Havana, Nov 5 (Prensa Latina) The victory of Cuba and Angola during Operation Carlota changed the balance of forces in Africa in favor of progressive governments, a specialized source said on Thursday.
In an exclusive interview with Prensa Latina, Professor Yoslan Silverio, from the Cuban Center for Research on International Politics, noted that these events granted Cuba great political-diplomatic prestige that still prevails in that continent.
According to the expert, in order to understand better the course of events that led Cuba to provide military support to Angola in 1975, the regional context should be analyzed since the 1960s.
‘We should mention that the process of decolonization in the African continent started at the time, and the triumphant Cuban Revolution of 1959 was taking its first steps,’ he commented.
According to Silverio, Africa and Cuba started a rapprochement that translated into the establishment of diplomatic relations with the Republic of Ghana and Cuba’s military support for Algeria in its border war against Morocco, just two mention some examples.
In addition, ‘in 1963, the first brigade of Cuban international medical collaborators traveled to Algeria, and then Cuban contributed to the pro-independence struggles in Guinea Bissau and Cape Verde,’ he explained.
These antecedents should also be analyzed on the basis of Cuba’s ties with the Non-Aligned Movement (NAM), made up of progressive nations such as Tanzania and Egypt, the professor added. On the one hand, in the southern region, South Africa’s Apartheid regime rejected the pro-independence process in the Portuguese colonies because it considered that a change in the balance of forces might damage the situation of the white minority in that country,’ he stressed.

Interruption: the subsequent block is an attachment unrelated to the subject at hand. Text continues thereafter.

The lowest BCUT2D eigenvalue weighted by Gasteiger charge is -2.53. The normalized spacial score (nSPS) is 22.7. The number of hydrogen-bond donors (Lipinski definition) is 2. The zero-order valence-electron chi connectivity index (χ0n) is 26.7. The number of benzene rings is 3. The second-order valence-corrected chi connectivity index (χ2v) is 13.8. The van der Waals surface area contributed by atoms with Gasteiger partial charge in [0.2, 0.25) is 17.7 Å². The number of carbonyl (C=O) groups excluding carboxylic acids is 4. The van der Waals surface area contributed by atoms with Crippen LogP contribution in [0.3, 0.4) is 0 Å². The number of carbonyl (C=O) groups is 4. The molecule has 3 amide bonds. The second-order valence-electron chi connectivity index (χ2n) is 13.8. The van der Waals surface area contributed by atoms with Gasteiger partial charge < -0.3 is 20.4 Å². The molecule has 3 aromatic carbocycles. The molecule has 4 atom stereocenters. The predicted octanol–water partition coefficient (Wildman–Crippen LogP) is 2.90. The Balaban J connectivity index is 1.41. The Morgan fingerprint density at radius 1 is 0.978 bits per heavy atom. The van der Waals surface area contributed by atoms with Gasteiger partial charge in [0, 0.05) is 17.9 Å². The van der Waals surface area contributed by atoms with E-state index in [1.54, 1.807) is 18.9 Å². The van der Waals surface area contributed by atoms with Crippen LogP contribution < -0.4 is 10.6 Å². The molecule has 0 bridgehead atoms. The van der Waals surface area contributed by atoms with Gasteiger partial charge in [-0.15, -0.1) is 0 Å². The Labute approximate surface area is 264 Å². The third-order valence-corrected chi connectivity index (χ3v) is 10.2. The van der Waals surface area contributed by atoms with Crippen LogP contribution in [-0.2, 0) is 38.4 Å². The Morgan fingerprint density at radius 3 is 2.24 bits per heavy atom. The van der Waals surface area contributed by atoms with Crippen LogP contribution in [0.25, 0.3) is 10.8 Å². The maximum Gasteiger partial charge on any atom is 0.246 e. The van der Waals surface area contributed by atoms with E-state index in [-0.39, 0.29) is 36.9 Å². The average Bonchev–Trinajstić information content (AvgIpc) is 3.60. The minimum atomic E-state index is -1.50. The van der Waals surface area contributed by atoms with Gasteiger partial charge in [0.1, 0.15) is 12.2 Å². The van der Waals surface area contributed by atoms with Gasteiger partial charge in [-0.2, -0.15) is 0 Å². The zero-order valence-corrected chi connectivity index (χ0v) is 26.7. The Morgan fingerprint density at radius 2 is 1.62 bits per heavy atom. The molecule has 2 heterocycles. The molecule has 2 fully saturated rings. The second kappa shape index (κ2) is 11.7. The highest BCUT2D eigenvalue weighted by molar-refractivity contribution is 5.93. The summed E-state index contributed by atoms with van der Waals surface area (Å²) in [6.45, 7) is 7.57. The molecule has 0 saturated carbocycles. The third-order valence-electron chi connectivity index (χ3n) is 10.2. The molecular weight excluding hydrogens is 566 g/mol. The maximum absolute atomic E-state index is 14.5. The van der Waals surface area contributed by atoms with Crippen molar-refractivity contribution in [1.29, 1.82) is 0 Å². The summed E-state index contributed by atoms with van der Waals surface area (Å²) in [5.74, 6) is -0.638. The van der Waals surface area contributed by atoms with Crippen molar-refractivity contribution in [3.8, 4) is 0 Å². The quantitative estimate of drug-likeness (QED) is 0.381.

According to Silverio, that situation made the Apartheid regime to invade Angola and Mozambique to prevent the consolidation of a left-wing force in those nations.
The People’s Movement for the Liberation of Angola (MPLA) held the main political power after the country’s independence in 1975; however, it was threatened by the National Liberation Front of Angola (FNLA) and the National Union for the Total Independence of Angola (UNITA).
‘African pro-imperialist and anticommunist regimes such as those in Zaire and South Africa supported the FNLA in the north and the UNITA in the south, respectively,’ the expert noted.
On November 5, at the request of the MPLA, the Cuban Government decided to assist directly in the preservation of Angola’s independence by sending a battalion from the Special Forces of the Ministry of the Interior.
‘These are alliances that take place at the regional level, but we cannot forget that it is part of the context of the Cold War,’ the professor underlined.
He added that the United States and the Central Intelligence Agency (CIA) defended the South African regime and the anticommunist guerrillas, while the Soviet Union (USSR) supported the MPLA in general terms.
Between 1975 and 1991, some 300,000 Cubans participated in the so-called Operation Carlota, and 2,000 of them were killed.
According to Silverio, the battle in Cuito Cuanavale (from December 1987 to March 1988) represented South Africa’s defeat and contributed to the liberation of Namibia (March 1990), the end of Apartheid and the liberation of Nelson Mandela.
‘In all those years, cooperation between Cuba and Africa has been multifaceted, including military support, medical collaboration with health personnel, and the notable assistance to train African professionals,’ the professor said.
He noted that this support, in addition to the historic significance of the defeat of Apartheid and the change in the balance of forces in Southern Africa boosted Cuba’s prestige in the continent and has fostered high levels of exchange in different fields until today.